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Encyclopedia > Hells Gate, British Columbia
Hell's Gate, British Columbia
Hell's Gate, British Columbia

Hell's Gate is a 35 metre (110 foot) narrowing of British Columbia's Fraser River Canyon, located immediately downstream of Boston Bar. The towering rock walls of the Fraser River plunge toward each other forcing the waters through a passage only 110 feet wide (35 m). It is also the name of a rural community at the same location. Image File history File linksMetadata Download high resolution version (2832x2128, 2452 KB) Summary Licensing File links The following pages on the English Wikipedia link to this file (pages on other projects are not listed): Hells Gate, British Columbia Metadata This file contains additional information, probably added from the digital camera... Image File history File linksMetadata Download high resolution version (2832x2128, 2452 KB) Summary Licensing File links The following pages on the English Wikipedia link to this file (pages on other projects are not listed): Hells Gate, British Columbia Metadata This file contains additional information, probably added from the digital camera... Motto: Splendor Sine Occasu (Latin: Splendour without diminishment) Official languages English Capital Victoria Largest city Vancouver Lieutenant-Governor Iona Campagnolo Premier Gordon Campbell (BC Liberal) Parliamentary representation  - House seats  - Senate seats 36 6 Area Total  - Land  - Water  (% of total)  Ranked 5th 944,735 km² 925,186 km² 19,549 km... View of Fraser Canyon near Fountain, BC View of Fraser Canyon looking upstream from Fountain, B.C. The Fraser Canyon is a stretch of the Fraser River where it descends rapidly through narrow rock gorges in the Coast Mountains enroute from the Interior Plateau of British Columbia to the Fraser... Boston Bar is a town in the Fraser Canyon of the Canadian province of British Columbia. ... Fraser River watershed The Fraser River is the longest river in British Columbia, Canada, rising near Mount Robson in the Rocky Mountains and flowing for 1400 km (870 mi), into the Pacific Ocean at the city of Vancouver. ...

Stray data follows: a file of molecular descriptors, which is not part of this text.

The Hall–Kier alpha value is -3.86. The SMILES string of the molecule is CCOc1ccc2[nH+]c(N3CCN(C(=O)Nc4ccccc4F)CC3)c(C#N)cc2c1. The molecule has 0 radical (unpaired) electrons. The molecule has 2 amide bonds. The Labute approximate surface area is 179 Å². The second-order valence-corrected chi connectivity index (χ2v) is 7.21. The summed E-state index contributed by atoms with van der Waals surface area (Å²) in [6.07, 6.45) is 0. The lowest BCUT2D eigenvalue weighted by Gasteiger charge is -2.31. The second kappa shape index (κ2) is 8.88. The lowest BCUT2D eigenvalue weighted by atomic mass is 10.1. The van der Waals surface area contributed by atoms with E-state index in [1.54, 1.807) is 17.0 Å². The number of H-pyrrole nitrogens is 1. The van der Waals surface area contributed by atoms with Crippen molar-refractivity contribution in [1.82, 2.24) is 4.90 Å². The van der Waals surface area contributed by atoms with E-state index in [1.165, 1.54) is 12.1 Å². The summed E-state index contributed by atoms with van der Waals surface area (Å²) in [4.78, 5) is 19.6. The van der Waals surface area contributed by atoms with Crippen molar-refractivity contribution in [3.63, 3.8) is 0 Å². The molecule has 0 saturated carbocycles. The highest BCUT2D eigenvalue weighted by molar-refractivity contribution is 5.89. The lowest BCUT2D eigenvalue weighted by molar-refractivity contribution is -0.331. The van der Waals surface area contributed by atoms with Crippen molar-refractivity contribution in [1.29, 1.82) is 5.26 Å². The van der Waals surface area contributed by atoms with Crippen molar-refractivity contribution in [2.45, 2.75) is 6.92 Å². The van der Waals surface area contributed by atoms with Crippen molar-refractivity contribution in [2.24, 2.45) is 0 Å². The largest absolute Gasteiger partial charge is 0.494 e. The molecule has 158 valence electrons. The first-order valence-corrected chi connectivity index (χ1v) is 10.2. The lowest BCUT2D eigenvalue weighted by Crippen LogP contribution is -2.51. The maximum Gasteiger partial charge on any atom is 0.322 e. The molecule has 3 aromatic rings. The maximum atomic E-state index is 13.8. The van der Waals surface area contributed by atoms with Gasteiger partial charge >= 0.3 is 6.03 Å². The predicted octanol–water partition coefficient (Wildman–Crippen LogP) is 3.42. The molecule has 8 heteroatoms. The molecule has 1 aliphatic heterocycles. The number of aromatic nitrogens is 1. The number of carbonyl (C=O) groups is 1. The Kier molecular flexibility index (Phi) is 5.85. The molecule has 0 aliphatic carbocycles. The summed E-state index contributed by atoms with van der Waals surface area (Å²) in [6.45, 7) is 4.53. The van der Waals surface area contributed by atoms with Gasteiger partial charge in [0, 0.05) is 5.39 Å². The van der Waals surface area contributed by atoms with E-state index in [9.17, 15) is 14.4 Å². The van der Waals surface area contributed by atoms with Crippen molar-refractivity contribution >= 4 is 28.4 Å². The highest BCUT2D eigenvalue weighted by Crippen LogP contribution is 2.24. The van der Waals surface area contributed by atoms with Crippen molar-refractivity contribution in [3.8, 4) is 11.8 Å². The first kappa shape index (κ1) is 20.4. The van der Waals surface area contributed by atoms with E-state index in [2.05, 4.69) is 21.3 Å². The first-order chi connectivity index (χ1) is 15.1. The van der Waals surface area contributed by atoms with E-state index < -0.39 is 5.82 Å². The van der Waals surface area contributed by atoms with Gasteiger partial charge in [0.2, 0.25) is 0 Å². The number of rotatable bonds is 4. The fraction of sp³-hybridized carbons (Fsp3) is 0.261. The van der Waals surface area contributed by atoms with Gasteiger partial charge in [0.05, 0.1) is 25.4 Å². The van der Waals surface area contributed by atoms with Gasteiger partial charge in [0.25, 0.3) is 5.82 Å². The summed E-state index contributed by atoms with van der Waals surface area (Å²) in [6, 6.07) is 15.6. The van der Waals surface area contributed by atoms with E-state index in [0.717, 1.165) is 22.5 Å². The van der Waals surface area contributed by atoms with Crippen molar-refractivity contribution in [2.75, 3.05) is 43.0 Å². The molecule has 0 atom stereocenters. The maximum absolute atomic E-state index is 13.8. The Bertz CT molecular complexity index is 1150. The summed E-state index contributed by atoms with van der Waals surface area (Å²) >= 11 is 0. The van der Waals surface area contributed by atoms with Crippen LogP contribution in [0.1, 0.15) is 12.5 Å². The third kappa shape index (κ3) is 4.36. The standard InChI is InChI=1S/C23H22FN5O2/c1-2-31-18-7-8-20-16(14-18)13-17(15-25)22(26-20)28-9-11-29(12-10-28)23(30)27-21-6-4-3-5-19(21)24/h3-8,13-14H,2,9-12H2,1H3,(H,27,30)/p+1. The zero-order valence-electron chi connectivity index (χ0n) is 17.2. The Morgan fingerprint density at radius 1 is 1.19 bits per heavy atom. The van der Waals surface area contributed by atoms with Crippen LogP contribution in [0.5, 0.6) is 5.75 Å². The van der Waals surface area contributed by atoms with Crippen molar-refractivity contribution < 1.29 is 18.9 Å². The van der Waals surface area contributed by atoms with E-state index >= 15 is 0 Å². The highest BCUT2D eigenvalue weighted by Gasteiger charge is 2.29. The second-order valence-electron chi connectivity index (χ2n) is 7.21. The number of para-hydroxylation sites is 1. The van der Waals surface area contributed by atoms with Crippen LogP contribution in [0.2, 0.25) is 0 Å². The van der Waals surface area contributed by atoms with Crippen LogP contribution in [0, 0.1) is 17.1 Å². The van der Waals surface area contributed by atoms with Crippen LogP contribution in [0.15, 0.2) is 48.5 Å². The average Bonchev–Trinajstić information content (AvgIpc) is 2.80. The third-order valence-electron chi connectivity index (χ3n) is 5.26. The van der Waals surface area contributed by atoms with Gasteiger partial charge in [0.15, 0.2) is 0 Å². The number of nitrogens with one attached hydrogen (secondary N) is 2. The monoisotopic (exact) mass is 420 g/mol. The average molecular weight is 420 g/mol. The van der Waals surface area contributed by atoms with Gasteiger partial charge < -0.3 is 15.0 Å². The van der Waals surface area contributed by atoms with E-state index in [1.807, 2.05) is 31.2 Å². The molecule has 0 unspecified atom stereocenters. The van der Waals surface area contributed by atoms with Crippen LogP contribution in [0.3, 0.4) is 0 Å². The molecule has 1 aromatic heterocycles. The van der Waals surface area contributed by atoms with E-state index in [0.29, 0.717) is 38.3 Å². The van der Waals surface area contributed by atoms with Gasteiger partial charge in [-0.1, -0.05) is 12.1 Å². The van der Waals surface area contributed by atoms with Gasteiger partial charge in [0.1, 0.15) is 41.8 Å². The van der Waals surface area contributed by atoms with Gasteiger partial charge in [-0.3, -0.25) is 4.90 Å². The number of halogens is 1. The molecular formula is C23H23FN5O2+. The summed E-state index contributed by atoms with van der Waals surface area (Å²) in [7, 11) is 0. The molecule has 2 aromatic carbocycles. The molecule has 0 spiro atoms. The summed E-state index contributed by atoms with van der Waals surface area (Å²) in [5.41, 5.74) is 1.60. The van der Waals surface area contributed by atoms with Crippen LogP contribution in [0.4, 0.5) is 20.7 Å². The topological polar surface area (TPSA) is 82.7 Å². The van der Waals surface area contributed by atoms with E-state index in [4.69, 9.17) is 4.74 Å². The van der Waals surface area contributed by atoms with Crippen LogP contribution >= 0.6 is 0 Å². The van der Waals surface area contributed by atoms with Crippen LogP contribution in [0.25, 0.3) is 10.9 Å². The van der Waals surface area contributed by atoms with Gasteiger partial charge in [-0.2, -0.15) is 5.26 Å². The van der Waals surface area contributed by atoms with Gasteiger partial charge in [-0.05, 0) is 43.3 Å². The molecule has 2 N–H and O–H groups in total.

History

The first recorded history of Hell's Gate is found in the explorer Simon Fraser's journal, 1808. There he describes this narrow passage as an "awesome gorge" He also says that "surely this is the gate of hell". On June 26, 1808 Fraser passed along the cliffs on a series of bridges and ladders built by local Nlaka'pamux people. Simon Fraser (1776–18 August 1862) was a fur trader and an explorer who charted much of what is now the Canadian province of British Columbia. ... June 26 is the 177th day of the year (178th in leap years) in the Gregorian Calendar, with 188 days remaining. ... 1808 was a leap year starting on Friday (see link for calendar). ... The Nlakapamux (commonly called the Thompson, and also Thompson River Salish, Thompson Salish, Thompson River Indians or Thompson River people) are an indigenous First Nations/Native American people of Salish ethnicity in southern British Columbia and northern Washington. ...


Construction of the Canadian Northern Railway in 1914 blasted thousands of tons of rock into the river below the railroad grade which further constricted the river and damaged sockeye salmon runs. Thirty years of scientific planning and several years' construction have not completely repaired the damage. Hell's Gate's fishways, built by a joint Canadian-American Commission, were completed in 1966. The Canadian Northern Railway (CNoR) is a historic Canadian railway. ... Binomial name Oncorhynchus nerka (Walbaum, 1792) Sockeye salmon (Oncorhynchus nerka), also called red salmon or blueback salmon, is an anadromous species of salmon found in the Pacific Ocean. ...